Extinction is when a species ceases to exist. Extinction is thought to be permanent and forever, but what if it wasn’t? De-extinction, also known as resurrection science or species revivalism, creates an organism that closely resembles or is a member of an extinct species (Martinelli et al. 2014). Thanks to recent advances in genetic engineering technology, specifically CRISPR (clustered regularly interspaced short palindromic repeats), scientists are considering it to be more obtainable. This paper will explore the three approaches, past and current studies, and debates of de-extinction.
Three Approaches to De-extinction
The three approaches to de-extinction are cloning, genetic engineering, and back breeding (Martinelli et al. 2014). The famous movie, Jurassic Park, is a common notion that pops into many heads when thinking of de-extinction, but one main component for this process to work is missing from dinosaurs…DNA. Dinosaur DNA is far too degraded. However, not all extinct species have such degraded DNA. The time that has passed since extinction and preservation methods directly impact the quality of DNA.
The first and most basic of three processes is cloning. Cloning made a major breakthrough when the first mammal was successfully cloned in 1997 (McKinnell & Di Berardino 1999). This, of course, was Dolly the sheep. Since then, many other mammal species have been cloned. This includes endangered and even extinct species.
The following are needed for cloning extinct species: extinct species’ intact DNA, a closely related living species to serve as an egg donor, and a surrogate mother. Since the DNA must be intact, the cloning method works best with species that are recently extinct. Ideally, DNA would be collected before the last individual dies. De-extinction cloning follows the same process in which ‘Dolly’ was derived. Somatic (non-gamete) cells are needed from the individual that is going to be cloned. Many somatic cells are skin tissue samples. The DNA in the nucleus of the donor egg is extracted. The somatic cells are introduced to the newly denucleated egg. Electric pulses stimulated the somatic cells to fuse with the denucleated egg (McKinnell & Di Berardino 1999). Next, cell fusion then cell division will occur. This early stage embryo is then implanted into a surrogate mother. If all is successful, the surrogate mother will become pregnant and a cloned individual will be produced.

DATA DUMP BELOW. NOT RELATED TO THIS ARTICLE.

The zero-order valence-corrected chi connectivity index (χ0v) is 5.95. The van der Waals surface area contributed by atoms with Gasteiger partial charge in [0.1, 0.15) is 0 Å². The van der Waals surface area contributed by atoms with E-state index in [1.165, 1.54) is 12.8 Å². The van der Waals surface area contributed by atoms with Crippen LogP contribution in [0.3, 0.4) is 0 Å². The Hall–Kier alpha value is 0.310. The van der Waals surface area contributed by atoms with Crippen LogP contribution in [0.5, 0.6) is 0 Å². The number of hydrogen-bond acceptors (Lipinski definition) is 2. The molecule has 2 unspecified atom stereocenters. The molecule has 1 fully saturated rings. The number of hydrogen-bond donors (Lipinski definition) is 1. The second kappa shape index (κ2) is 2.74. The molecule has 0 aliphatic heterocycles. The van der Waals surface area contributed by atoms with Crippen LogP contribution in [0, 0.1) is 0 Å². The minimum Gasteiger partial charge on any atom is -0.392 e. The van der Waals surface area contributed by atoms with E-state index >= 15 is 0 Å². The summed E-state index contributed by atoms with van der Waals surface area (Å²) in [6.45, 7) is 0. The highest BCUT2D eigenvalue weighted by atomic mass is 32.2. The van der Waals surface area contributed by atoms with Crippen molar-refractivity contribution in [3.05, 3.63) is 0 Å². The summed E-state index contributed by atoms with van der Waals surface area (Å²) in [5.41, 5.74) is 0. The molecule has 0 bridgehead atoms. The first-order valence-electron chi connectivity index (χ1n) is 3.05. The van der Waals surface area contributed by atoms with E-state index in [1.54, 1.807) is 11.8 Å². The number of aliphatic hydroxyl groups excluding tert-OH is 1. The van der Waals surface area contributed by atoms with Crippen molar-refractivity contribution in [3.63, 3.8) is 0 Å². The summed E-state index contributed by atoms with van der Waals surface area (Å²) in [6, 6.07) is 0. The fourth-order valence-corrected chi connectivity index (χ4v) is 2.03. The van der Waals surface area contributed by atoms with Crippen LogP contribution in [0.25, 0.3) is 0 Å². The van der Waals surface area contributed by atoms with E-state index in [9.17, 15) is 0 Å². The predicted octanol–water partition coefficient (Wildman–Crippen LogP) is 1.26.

Genetic engineering is employed when cloned embryos fail or the intact DNA is not available. This process can work for species that have been extinct for a longer period, such as the woolly mammoth (Mammuthus primigenius). Genetic engineering is when extinct DNA is inserted into the genome of a living relative. This is made possible with CRISPR-cas9. CRISPR has been around since 1987, but CRISPR-cas9 was introduced in 2012 and 2013 (Doudna & Charpentier 2014). It is a powerful gene-editing tool that allows scientist to change the genetic structure at site-specific locations on the genome sequence. Cas9 is the enzyme that works similar to scissors cutting the DNA at the targeted locations.
For this process, the following is needed: fragments of DNA from an extinct species, the genome sequence of the living related and extinct species, a donor egg, and a surrogate mother. Fragments of DNA from an extinct species can come from frozen specimens, museum specimens, bones, and other preserved tissues (Ogden 2014). Some of the best samples of ancient DNA have been preserved in permafrost. To begin the genetic engineering process for de-extinction, the extinct and closely related species genome must be sequenced to reveal genetic coding. Utilizing CRISPR-cas9, selected genes are then replaced with sequences from extinct genes. For example, woolly mammoths are adapted to live in cold climates. Scientists will capture the warm climate adapted sequence of the Asian elephant’s (Elephas maximus) DNA and replace with the cold sequenced DNA of the woolly mammoth. The modified DNA is then combined with a denucleated donor egg and shocked with an electric pulse to trigger fusion. After this, the following steps are the same as the cloning process. Cell fusion and division will occur resulting in an embryo that is implanted in the surrogate other. This surrogate mother should be closely related to the extinct species. A hybrid species will be produced.